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ESPN Pushes Back against Verizon’s Unbundling Plan

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ESPN Pushes Back against Verizon’s Unbundling Plan

The most expensive network on television insists on being in every cable lineup, not an optional add-on.

To the surprise and delight of consumers that have long been asking for à la carte TV, Verizon unveiled a plan last week that would allow consumers greater customization of their TV bundles, allowing them to opt for an affordable base packaged, supplemented by genre-specific add-on packages for an additional fee, very similar to how Sling TV works. However, Verizon has drawn the ire of Disney-owned ESPN for planning to put the popular sports network in an add-on package and not the base bundle.

ESPN argues that their contract stipulates that the network must be included in a TV provider’s most popular programming tier. Moving ESPN into an optional group of sports channels is forbidden, per their contract. Verizon on the other hand, contends that because all customers have the option to get ESPN at no additional cost, without having to pay an extra fee for it, or upgrading to a higher-priced programming tier, that the plan doesn’t run afoul of their agreement. The base price for Verizon’s FiOS service would include the basic channels as well as two of seven possible add-on packages, meaning that any customer, even at the lowest priced tier, would have access to ESPN, but only if they wanted it. It would seem that ESPN disagrees with Verizon’s interpretation of the contract, and intends to fight to keep their flagship channel, as well as ESPN 2, in the basic bundle, forcing them onto all subscribers.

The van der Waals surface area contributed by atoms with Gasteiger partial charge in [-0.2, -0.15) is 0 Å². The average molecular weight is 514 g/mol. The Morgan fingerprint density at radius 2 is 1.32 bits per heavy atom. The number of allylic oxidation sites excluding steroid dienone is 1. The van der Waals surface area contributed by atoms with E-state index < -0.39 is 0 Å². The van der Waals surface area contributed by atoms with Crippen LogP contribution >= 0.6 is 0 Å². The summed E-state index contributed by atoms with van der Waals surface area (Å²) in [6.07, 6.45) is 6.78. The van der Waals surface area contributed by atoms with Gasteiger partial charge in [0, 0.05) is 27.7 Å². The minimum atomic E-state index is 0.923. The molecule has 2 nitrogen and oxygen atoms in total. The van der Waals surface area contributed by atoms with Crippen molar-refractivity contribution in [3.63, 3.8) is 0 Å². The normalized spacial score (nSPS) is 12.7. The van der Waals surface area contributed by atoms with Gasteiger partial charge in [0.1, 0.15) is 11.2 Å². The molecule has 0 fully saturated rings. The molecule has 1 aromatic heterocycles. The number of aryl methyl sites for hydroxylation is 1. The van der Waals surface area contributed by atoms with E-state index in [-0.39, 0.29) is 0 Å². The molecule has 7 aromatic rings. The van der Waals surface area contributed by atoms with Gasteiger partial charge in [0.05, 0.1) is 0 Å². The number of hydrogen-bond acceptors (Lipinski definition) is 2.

As consumers seek relief from high cable bills, products like Sling TV has shown that there’s some potential for TV providers who can offer leaner offerings at more reasonable prices. At over $6 per subscriber, ESPN the most expensive network on television, composing more of your average cable bill than the next 5 most expensive channels combined. Sports programming in general is notoriously expensive, so trimming out ESPN and other sports networks are one way that TV providers can offer options at lower price points. However, this unbundling threatens the profits of the networks being unbundled, most of whom depend on reaping a per-subscriber fee from every single cable customer, regardless of whether they want a given channel or not. If customers are given the choice to opt in or out of certain channels, they could face much lower profits.

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Kevin Speedy

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